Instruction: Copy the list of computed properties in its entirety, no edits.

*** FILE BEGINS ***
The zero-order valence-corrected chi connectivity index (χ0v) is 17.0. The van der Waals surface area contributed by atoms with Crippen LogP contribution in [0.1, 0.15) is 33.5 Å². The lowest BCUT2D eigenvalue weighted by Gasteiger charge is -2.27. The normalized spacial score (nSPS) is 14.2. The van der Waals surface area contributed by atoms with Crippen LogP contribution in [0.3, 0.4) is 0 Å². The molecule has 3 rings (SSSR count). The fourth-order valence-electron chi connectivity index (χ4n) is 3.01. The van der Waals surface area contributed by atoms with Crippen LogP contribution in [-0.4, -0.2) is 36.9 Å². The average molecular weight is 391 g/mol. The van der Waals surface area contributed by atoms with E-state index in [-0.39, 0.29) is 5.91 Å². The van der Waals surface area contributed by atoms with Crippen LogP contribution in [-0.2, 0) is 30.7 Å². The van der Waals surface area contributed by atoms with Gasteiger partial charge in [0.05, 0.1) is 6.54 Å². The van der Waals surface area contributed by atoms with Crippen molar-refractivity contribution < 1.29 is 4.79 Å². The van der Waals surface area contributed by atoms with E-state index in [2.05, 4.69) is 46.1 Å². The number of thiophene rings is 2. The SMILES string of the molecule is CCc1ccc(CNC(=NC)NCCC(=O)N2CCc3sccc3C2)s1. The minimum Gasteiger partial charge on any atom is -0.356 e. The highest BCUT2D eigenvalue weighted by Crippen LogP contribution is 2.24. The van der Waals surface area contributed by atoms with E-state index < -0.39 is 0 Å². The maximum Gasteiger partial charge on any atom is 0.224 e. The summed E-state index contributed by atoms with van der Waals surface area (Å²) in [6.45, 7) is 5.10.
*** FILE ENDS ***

The zero-order valence-corrected chi connectivity index (χ0v) is 17.0. The van der Waals surface area contributed by atoms with Crippen LogP contribution in [0.1, 0.15) is 33.5 Å². The lowest BCUT2D eigenvalue weighted by Gasteiger charge is -2.27. The normalized spacial score (nSPS) is 14.2. The van der Waals surface area contributed by atoms with Crippen LogP contribution in [0.3, 0.4) is 0 Å². The molecule has 3 rings (SSSR count). The fourth-order valence-electron chi connectivity index (χ4n) is 3.01. The van der Waals surface area contributed by atoms with Crippen LogP contribution in [-0.4, -0.2) is 36.9 Å². The average molecular weight is 391 g/mol. The van der Waals surface area contributed by atoms with E-state index in [-0.39, 0.29) is 5.91 Å². The van der Waals surface area contributed by atoms with Crippen LogP contribution in [-0.2, 0) is 30.7 Å². The van der Waals surface area contributed by atoms with Gasteiger partial charge in [0.05, 0.1) is 6.54 Å². The van der Waals surface area contributed by atoms with Crippen molar-refractivity contribution < 1.29 is 4.79 Å². The van der Waals surface area contributed by atoms with E-state index in [2.05, 4.69) is 46.1 Å². The number of thiophene rings is 2. The SMILES string of the molecule is CCc1ccc(CNC(=NC)NCCC(=O)N2CCc3sccc3C2)s1. The minimum Gasteiger partial charge on any atom is -0.356 e. The highest BCUT2D eigenvalue weighted by Crippen LogP contribution is 2.24. The van der Waals surface area contributed by atoms with E-state index < -0.39 is 0 Å². The maximum Gasteiger partial charge on any atom is 0.224 e. The summed E-state index contributed by atoms with van der Waals surface area (Å²) in [6.45, 7) is 5.10.